3. Deacon

    Deacon
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    Just a quick look at the Hebrew, facinating study!
    I'll have to research it more fully some time.

    Hebrew Implements of War and Defence

    (1) Spear – [רֹמַח ] romach, a lance [AV – lancet], a spear (of heavy armed troops) (Gesenius 770) with a long shaft (1 Kings 18:28)

    also [חֲנִית] hanit (Ps 35:2; 1 Sam 13:9) spear, spear-shaft

    (2) Sword [חֶרֶב] hereb - a implement with a sharp edge, as … sword (Genesis 3:24), axe (Ezek 26:9), dagger (Judges 3:16), chisel (Exodus 20:25)

    (3) Javelin [סָגַר] sagar – generally meaning ‘to close’, sealed against attack (Ps 35:2)

    (4) Shield [מָגֵן] magan smaller sized shield [Gesenius, 448]

    (5) Shield [צִנָּ֖ה] tsin-nah a large rectangular shield covering the whole of the soldier, (Gesenius 713)

    (6) Buckler [מָגֵן] magan [as in ESV/NAS Psalm 35:2]

    (7) Armor [סִרְיֹן] sirynˊ - coat of mail, scale armor (Jer. 46:4; 51:3) (Gesenius 595)

    Re: 1 Chronicles 12:8, I think the AV translators were loose in their translation, using a phrase that held the proper meaning in their time but has since lost its meaning to us.

    I'd render it, "large body shield and spear".

    Then again, all the versions seem a bit loose in their translating of some these words; there seems to be a bit of interpretational play when these words are employed.

    Rob
     
  4. EdSutton

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    (At least currently) absent one of "the usual suspects," we shall see where this thread goes, IMO.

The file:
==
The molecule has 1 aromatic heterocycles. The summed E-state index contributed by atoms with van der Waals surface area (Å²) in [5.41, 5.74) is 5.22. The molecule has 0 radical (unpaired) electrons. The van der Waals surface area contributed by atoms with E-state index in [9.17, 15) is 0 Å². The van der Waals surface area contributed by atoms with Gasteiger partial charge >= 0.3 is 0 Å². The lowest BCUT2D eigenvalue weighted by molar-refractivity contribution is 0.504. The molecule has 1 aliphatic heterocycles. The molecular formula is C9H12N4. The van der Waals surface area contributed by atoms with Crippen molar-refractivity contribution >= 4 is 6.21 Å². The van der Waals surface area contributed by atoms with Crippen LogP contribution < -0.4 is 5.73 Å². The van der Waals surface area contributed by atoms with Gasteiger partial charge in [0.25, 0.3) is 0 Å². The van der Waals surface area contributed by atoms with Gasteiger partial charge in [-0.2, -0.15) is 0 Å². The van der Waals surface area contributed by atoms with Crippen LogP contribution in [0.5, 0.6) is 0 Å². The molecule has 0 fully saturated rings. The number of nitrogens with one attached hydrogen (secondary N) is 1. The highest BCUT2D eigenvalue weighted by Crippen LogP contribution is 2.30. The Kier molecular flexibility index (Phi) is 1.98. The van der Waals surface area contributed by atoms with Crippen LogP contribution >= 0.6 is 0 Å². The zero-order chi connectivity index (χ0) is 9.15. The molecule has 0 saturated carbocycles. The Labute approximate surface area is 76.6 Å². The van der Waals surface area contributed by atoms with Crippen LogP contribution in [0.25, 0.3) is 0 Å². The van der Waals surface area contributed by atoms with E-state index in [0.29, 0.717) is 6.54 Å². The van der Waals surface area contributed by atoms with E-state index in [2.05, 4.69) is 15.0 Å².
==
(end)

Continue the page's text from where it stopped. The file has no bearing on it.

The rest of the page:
Ed
     
  5. franklinmonroe

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    There is a significant difference between these early English translations at 1 Chronicles 12:8 --
    And of the Gadites there seperated themselues some vnto Dauid into the houlde of the wildernesse, men of might and men apt for the warre, & that coulde handle shielde and speare, whose faces were lyke the faces of lions, and they were as swyft as the Roes in the mountaynes. (Bishops')
    A shield is a defensive item, while a spear is an offensive weapon.
    Of the Gaddites resorted there vnto Dauid to the castell in the wyldernesse, mightie Worthies and men of armes, which hadled speares and swerdes, and had faces like lios, & were as swifte as the Roes vpon ye mountaynes. (Coverdale)
    Both spears and swords are primarily offensive armament.
    And of the Gadites there separated themselues vnto Dauid, into the hold to the wildernesse, men of might, and men of warre, fit for the battel, that could handle shield and buckler, whose faces were like the faces of Lyons, and were as swift as the Roes vpon the mountaines: (AV1611)
    The shield and buckler are both primarily a means of defense. It is inconceivable to go into battle without a cutting or piercing implement, and so it seems more likely that in the context it is a reference to a instrument of aggression (rather than a duplication of protection).
    BUCK'LER, n. A kind of shield, or piece of defensive armor, anciently used in war. It was composed of wood, or wickers woven together, covered with skin or leather, fortified with plates of brass or other metal, and worn on the left arm. On the middle was an umbo, boss or prominence, very useful in causing stones and darts to glance off. The buckler often was four feet long, and covered the whole body. (Websters 1828)​
    The king's revisers certainly were aware that the English word "buckler" was a kind of shield and so translated magen the vast majority of its' 63 occurrences as "shield" (48 times) and "buckler" (9 times). The AV translators also seemed to be fully convinced that the Hebrew word romach (the word found in 1 Chronicles 12:8) was a spear-like weapon.